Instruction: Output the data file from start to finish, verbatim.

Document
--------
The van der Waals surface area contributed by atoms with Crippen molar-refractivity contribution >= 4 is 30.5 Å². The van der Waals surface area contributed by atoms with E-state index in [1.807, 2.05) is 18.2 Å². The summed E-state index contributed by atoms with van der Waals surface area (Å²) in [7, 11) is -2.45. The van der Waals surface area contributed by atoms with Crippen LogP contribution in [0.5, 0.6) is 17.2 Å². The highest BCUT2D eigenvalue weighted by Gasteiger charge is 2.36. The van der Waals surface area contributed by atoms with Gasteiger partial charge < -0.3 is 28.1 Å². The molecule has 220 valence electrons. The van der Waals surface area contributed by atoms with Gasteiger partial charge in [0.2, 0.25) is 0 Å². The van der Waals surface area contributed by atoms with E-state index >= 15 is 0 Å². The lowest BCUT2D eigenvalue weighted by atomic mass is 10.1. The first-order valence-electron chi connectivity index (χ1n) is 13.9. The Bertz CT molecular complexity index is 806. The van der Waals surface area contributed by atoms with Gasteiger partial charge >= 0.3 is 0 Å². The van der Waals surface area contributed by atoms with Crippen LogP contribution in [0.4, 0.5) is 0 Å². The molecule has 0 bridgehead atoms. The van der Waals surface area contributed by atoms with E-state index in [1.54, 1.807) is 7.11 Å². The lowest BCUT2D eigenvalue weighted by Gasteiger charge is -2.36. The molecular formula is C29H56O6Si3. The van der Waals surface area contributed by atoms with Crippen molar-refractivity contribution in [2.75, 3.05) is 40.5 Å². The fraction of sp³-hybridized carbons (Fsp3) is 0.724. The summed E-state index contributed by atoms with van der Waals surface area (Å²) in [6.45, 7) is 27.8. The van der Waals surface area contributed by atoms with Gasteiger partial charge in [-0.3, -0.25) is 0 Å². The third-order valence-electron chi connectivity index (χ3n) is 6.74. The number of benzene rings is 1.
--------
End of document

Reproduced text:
The van der Waals surface area contributed by atoms with Crippen molar-refractivity contribution >= 4 is 30.5 Å². The van der Waals surface area contributed by atoms with E-state index in [1.807, 2.05) is 18.2 Å². The summed E-state index contributed by atoms with van der Waals surface area (Å²) in [7, 11) is -2.45. The van der Waals surface area contributed by atoms with Crippen LogP contribution in [0.5, 0.6) is 17.2 Å². The highest BCUT2D eigenvalue weighted by Gasteiger charge is 2.36. The van der Waals surface area contributed by atoms with Gasteiger partial charge < -0.3 is 28.1 Å². The molecule has 220 valence electrons. The van der Waals surface area contributed by atoms with Gasteiger partial charge in [0.2, 0.25) is 0 Å². The van der Waals surface area contributed by atoms with E-state index >= 15 is 0 Å². The lowest BCUT2D eigenvalue weighted by atomic mass is 10.1. The first-order valence-electron chi connectivity index (χ1n) is 13.9. The Bertz CT molecular complexity index is 806. The van der Waals surface area contributed by atoms with Gasteiger partial charge >= 0.3 is 0 Å². The van der Waals surface area contributed by atoms with Crippen LogP contribution in [0.4, 0.5) is 0 Å². The molecule has 0 bridgehead atoms. The van der Waals surface area contributed by atoms with E-state index in [1.54, 1.807) is 7.11 Å². The lowest BCUT2D eigenvalue weighted by Gasteiger charge is -2.36. The molecular formula is C29H56O6Si3. The van der Waals surface area contributed by atoms with Crippen molar-refractivity contribution in [2.75, 3.05) is 40.5 Å². The fraction of sp³-hybridized carbons (Fsp3) is 0.724. The summed E-state index contributed by atoms with van der Waals surface area (Å²) in [6.45, 7) is 27.8. The van der Waals surface area contributed by atoms with Gasteiger partial charge in [-0.3, -0.25) is 0 Å². The third-order valence-electron chi connectivity index (χ3n) is 6.74. The number of benzene rings is 1.